If you want to add a storybook type look to the text in your document, you might be interested in “drop cap” styling. Drop cap styling is when the first letter of the chapter (or page/document in our case) is styled differently. Initial thoughts might lead us to thinking we need a span around that first letter. Tedious. Luckily, the CSS selector ::first-letter handles this for us. It doesn’t actually add anything into the DOM, but you can imagine it working as if it were wrapping a span around the first letter of your tag, and styling it with CSS. Check out the example below to see it in action:

See the Pen dFumH by Nick Salloum (@callmenick) on CodePen.

Here are some points to note:

  • This selector only has an effect on elements with a display value of block, inline-block, table-cell, list-item or table-caption. In all other cases, ::first-letter has no effect.
  • If you’re using the :before selector on your element, you might run into some conflicts if the :before pseudo class is content-containing. The ::first-letter selector will try to target this instead.

4) Element::first-line

The ::first-line selector is an interesting one, because it allows us to actually give a unique style to the first line of an element. I personally haven’t thought of a logical use for this selector, but I’m sure there are some creative things that can be done. Maybe you wanted to present the first line in a different colour or font. The cool thing about this selector though is that it’s dynamic, meaning that when you adjust the browser window, the first line automatically readjusts. Check out this example to see it in action:

See the Pen first line selector by Nick Salloum (@callmenick) on CodePen.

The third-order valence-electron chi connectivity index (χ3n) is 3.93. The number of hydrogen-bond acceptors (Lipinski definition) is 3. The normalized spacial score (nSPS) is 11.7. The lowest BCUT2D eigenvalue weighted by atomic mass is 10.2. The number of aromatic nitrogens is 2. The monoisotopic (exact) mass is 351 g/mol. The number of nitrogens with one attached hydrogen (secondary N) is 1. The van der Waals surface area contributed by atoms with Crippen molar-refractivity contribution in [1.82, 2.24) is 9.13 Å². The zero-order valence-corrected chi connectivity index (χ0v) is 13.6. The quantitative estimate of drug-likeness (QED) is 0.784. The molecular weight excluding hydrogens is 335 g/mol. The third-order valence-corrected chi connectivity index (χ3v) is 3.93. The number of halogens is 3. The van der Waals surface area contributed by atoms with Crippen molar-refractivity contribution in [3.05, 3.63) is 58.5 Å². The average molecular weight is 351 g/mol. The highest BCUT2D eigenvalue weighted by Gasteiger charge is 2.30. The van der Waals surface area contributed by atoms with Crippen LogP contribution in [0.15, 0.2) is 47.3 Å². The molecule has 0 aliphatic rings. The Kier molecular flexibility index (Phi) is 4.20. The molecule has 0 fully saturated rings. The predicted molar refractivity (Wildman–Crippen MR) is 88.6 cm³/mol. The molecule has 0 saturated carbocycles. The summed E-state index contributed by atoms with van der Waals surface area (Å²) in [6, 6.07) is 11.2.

Here are some points to note:

  • A ::first-line selector only has meaning on block level elements
  • Only a small subset of CSS properties can be applied to the ::first-line selector See the MDN reference for more information.

5) Element:first-of-type, :last-of-type, and :nth-of-type

The CSS selector :first-of-type and :last-of-type have equal but opposite effects. The :first-of-type CSS selector targets the first sibling of its type in the list of children selectors. That is, if a div is targeted, and that div has multiple span and strong tags, the first of each span and strong tag will be targeted. You can target all elements of a type, or all children elements of an element. The :last-of-type works in the opposite way, and the :nth-of-type allows you to select which nth value selector to target. Here’s an example:

See the Pen first of type selector by Nick Salloum (@callmenick) on CodePen.

Take note:

  • The support for these selectors are high, so use them and be creative!

Wrap Up

The capabilities of CSS are growing constantly, and it’s important to always be wary of what’s available and the capability. If a selector is low in support, be sure to only use it in a way that enhances a user experience, but not makes or breaks it. Don’t use nth-type selectors for structural components, for instance, if you’re supporting IE7 and down (good luck if you still are). I hope this post gave you some insight into some lesser known CSS selectors! The capabilities are endless. Feel free to post your suggestions below, and thanks for reading.